Looking at the variables that exist in powder production, and with recent advances in Additive Manufacturing technology, one had to wonder if there could be a solution to achieve better consistency in powders and better control of particle size. Drawing on our experience in the AM industry, Christopher Aldridge and I determined a potential solution by calculating what had to be true in a process to solve these issues, and so began experiments to validate the concept.
After twenty-five years of involvement in advanced manufacturing, we spent three focused years of research and development to establish Metal Powder Works’ proprietary and patent pending DirectPowder™ process. This process converts metal bar stock into powder via a software-driven mechanical process at room temperature (Figs. 1, 2). The process results in powder with a PSD of about 30 µm, and every particle is identical, solving the issues of both consistency and size efficiency.
The DirectPowder process is dramatically different from other methods used to create metal powder. By taking a different approach than traditional atomisation, MPW can achieve powder with no satellites, no fines, and no possibility of inert gas entrapment or evaporation of high vapour pressure elements. In addition, the room temperature process ensures the resultant powder retains any heat treatment or temper established in the bar feedstock. The highly controlled and continuous method produces powder with no defects, meaning there’s no sifting through mass quantities of powder to obtain the right size cut and quality. This method also eliminates the risk of powder contamination.
The key to DirectPowder’s quality is that the process is computer controlled, allowing for highly precise size and morphology — in fact, the particle morphology can be directly tailored to the user’s requirements.
Noting the benefits of the DirectPowder process, specifically with very high size yield, we determined that we could deploy this technology into the field and create a System of AM Systems. We developed Project Sidecar (Fig. 3) to show how the AM industry can achieve a step change in cost, improve safety and avoid managing powder. With supply chain issues being what they are currently, the ability for companies to make their own powder on site is an attractive option. This is highly appealing to manufacturers without powder storage facilities, as they would be able to make exactly the amount of powder they need, when they need it. Because of the small footprint of the process, DirectPowder can be utilised not only within company facilities, but in more deployable situations such as expeditionary manufacturing, which is manufacturing performed outside of a traditional facility (i.e., on a battlefield or aboard a ship).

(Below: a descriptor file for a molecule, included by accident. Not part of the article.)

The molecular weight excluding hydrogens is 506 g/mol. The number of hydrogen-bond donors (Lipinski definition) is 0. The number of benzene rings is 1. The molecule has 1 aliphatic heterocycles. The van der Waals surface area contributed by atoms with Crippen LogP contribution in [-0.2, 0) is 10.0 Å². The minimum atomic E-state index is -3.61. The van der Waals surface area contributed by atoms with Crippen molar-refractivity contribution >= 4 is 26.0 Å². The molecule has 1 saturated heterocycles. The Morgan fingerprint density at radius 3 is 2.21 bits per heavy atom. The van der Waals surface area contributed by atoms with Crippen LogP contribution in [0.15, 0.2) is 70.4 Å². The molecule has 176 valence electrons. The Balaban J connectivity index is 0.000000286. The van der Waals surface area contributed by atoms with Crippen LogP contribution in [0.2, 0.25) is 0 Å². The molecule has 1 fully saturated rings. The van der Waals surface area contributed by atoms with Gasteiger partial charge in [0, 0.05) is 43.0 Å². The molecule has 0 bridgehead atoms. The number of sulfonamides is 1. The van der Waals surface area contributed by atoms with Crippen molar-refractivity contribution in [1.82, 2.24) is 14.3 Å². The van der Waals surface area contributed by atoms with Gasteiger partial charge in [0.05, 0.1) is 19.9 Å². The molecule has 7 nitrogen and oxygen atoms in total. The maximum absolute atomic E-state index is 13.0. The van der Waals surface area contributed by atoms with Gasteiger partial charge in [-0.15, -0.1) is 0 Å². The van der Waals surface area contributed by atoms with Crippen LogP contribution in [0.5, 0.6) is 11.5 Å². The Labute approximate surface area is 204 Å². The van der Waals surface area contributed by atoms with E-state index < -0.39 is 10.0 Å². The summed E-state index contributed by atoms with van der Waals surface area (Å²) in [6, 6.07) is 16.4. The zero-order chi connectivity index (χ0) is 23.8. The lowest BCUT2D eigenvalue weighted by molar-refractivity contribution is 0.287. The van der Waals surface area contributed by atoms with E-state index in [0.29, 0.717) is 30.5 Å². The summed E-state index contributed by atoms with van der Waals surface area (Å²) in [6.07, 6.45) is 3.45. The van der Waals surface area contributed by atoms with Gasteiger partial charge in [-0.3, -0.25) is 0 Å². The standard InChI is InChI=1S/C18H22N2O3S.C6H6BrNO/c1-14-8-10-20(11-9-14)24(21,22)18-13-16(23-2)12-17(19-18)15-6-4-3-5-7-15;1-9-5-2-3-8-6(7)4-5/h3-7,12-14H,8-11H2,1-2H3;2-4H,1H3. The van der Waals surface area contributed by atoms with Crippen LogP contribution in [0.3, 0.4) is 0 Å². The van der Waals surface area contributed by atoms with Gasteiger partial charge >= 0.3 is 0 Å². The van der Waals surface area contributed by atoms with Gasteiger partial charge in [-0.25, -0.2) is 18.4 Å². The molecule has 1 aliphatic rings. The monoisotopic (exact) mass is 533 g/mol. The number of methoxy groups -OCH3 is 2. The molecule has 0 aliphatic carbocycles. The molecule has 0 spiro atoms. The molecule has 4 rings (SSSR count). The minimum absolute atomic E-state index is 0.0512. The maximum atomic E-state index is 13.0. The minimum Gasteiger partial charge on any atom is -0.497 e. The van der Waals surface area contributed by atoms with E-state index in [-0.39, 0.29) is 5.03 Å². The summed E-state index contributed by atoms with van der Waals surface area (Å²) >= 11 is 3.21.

The argument can be made that DirectPowder is a more economical option for manufacturing powder; with Project Sidecar, all that is needed is quality bar stock, which, for copper, costs about $13 per kg as opposed to $60 per kg for atomised powder. There’s no need to produce large batches of powder, either, as the process can scale to customer demands, from 100–100,000 kg.
What about the requirements?
As mentioned in the opening, the System of AM Systems allows for the optimisation of a variety of requirements for the creation of AM enabled parts. However, before we can go beyond a paper study on the optimisation of the broader system, we need confidence in the compatibility of the sub-systems. Therefore, MPW powder has been tested with various AM processes including Powder Bed Fusion (PBF), Directed Energy Deposition (DED), Cold Spray and Binder Jetting (BJT). We’ve included three case studies exploring the combination of MPW powder and AM processes reflecting on the ability to optimise various requirements, ranging from process economics to build behaviour and the resulting microstructure.
Early relationships were formed with SPEE3D and FormAlloy, as the rate of powder production closely matches the rate of consumption for the Cold Spray and Directed Energy Deposition (DED) processes. This has made them great collaborators for Project Sidecar, where the DirectPowder process resides near the machine and, in essence, enables a bar to go in one side of the system and a part to come out of the other.
Case Study 1: The DED rocket nozzle